The U.K. panel investigating the behavior and practices of banks may call for mandatory ethics exams for workers in the industry, one of its members said.
Conservative lawmaker Mark Garnier said the cross-party Parliamentary Commission on Banking Standards will provide a “direction of travel” when it publishes its recommendations by the summer.
“In the same way that doctors or lawyers or accountants have a code of conduct that reflects the knowledge gap between consumers and practitioners, it is important that bankers work towards a similar code of conduct with a basic ethics training and qualification,” Garnier said in an interview in Parliament in London today.
Chancellor of the Exchequer George Osborne set up the 10-person panel in response to the scandal over the rigging of the London interbank offered rate. A probe by U.S. and U.K. regulators uncovered widespread attempts to manipulate Libor, the global benchmark for $300 trillion of securities. Royal Bank of Scotland Group Plc, UBS AG, and Barclays Plc have been fined around $2.5 billion and at least a dozen firms worldwide remain under investigation.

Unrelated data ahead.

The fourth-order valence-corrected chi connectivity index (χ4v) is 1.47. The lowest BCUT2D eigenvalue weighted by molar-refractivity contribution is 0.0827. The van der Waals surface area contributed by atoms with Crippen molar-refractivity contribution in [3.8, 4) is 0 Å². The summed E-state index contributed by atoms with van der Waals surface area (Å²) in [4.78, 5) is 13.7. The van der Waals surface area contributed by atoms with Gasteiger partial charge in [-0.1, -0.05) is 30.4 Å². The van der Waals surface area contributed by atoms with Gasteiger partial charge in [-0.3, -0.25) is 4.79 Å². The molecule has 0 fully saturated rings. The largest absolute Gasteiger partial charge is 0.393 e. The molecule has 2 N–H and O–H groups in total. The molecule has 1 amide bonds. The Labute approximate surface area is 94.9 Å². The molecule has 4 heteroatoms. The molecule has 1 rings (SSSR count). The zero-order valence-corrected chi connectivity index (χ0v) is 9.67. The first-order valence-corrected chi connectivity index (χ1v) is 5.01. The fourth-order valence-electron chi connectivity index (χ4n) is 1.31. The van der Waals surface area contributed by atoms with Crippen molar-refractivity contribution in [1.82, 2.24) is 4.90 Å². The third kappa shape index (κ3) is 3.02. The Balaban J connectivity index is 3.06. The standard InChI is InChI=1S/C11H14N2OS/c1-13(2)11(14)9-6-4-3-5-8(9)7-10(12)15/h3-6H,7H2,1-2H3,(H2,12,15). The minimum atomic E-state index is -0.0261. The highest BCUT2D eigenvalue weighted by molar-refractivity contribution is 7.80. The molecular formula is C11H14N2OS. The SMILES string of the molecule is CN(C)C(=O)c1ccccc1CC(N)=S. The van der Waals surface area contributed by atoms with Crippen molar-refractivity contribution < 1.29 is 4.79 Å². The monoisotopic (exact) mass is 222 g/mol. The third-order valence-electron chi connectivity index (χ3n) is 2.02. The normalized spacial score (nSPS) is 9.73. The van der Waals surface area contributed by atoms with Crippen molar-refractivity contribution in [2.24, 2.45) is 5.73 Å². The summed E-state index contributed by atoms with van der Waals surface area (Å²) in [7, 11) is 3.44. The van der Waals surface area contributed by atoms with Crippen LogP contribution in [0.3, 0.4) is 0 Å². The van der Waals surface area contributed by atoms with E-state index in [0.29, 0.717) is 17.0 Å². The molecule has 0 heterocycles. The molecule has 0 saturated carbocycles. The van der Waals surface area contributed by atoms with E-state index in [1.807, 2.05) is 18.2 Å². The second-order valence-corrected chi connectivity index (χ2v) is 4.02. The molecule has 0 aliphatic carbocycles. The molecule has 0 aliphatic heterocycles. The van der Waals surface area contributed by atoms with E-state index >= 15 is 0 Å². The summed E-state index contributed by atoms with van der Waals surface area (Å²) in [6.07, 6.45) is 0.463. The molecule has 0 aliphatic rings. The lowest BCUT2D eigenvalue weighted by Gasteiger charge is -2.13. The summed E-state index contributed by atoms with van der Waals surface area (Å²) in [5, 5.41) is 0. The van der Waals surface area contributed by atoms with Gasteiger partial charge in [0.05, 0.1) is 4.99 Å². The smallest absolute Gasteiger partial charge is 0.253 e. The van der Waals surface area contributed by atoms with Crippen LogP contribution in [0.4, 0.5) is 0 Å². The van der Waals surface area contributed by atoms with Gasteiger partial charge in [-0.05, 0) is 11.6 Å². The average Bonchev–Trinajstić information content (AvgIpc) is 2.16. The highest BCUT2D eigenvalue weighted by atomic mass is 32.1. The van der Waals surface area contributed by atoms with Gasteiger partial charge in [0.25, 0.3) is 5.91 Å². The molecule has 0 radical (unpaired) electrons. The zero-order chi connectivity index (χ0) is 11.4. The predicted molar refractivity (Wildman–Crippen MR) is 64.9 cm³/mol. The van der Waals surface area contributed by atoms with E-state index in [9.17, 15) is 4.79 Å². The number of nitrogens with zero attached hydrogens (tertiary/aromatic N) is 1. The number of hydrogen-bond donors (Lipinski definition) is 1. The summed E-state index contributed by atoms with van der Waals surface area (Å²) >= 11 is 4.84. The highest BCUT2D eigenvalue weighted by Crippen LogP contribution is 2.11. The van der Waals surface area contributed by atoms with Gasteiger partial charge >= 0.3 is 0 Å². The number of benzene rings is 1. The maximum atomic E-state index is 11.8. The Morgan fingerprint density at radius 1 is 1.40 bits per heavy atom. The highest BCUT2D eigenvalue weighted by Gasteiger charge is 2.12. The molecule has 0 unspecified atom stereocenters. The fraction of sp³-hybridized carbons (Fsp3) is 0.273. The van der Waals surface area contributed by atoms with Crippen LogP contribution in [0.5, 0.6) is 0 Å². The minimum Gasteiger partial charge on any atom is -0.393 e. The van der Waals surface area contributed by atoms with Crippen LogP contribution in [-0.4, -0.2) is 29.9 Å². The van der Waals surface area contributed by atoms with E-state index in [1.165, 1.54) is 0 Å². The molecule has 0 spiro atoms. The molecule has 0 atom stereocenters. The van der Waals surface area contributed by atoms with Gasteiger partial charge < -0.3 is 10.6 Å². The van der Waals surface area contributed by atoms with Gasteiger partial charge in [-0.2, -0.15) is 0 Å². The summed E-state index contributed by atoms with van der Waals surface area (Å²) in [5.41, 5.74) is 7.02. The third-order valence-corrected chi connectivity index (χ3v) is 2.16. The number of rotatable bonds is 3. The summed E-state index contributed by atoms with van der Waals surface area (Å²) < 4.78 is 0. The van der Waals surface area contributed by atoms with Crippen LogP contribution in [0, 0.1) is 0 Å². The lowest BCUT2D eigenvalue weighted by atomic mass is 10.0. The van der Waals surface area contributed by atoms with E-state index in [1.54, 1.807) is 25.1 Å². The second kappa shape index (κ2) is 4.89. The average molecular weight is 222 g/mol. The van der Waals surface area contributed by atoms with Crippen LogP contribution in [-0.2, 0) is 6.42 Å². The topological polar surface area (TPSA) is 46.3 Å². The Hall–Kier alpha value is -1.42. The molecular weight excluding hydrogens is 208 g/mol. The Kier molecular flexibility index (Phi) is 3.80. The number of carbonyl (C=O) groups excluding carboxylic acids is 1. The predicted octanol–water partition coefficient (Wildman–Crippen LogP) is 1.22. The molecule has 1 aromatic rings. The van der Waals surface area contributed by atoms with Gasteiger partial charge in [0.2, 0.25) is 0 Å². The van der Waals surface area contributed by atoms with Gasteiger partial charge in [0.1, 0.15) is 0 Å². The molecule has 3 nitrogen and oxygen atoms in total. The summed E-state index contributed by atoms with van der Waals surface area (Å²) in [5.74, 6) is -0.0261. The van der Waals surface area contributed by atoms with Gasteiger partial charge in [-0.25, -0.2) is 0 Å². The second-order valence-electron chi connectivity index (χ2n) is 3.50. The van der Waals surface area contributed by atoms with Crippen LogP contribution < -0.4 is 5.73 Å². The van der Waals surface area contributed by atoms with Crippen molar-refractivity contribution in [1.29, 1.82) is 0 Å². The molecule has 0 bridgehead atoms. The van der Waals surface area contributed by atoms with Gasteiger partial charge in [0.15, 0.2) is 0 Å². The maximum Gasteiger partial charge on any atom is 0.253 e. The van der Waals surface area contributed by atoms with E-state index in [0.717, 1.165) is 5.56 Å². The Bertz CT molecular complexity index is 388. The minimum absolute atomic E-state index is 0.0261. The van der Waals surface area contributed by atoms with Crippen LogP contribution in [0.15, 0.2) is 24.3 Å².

Britain’s banking standards panel is also considering the lessons to be learned about corporate governance, transparency and conflicts of interest, and their implications for regulation and government policy.
“The banking commission will not come up with a single silver bullet that will change things instantly, but it will come up with a direction of travel that will see a long-term change to an improved culture in banks and finance,” Garnier said. The commission has yet to decide on its final recommendations, he said.
The Chartered Institute for Securities and Investment said this month aspiring brokers and capital-markets traders will have to pass a compulsory ethics test before they are allowed to sit exams for professional qualifications. Previously the 20-pound ($31) test was voluntary.
Garnier said schoolchildren should have greater financial education.
“It is important to remember that an irresponsible loan has an irresponsible borrower,” he said. “It is vital that the British consumer is educated at school to a level of financial literacy that empowers those borrowing decisions.”
Archbishop of Canterbury Justin Welby, another member of the commission, said on April 23 the U.K. should consider recapitalizing and breaking up at least one bank. He called for the introduction of stronger professional standards in the finance industry.
Welby proposed setting up professional bodies for bankers on the model of Britain’s medical colleges, which regulate doctors, saying that “the vast majority of doctors correct each other.”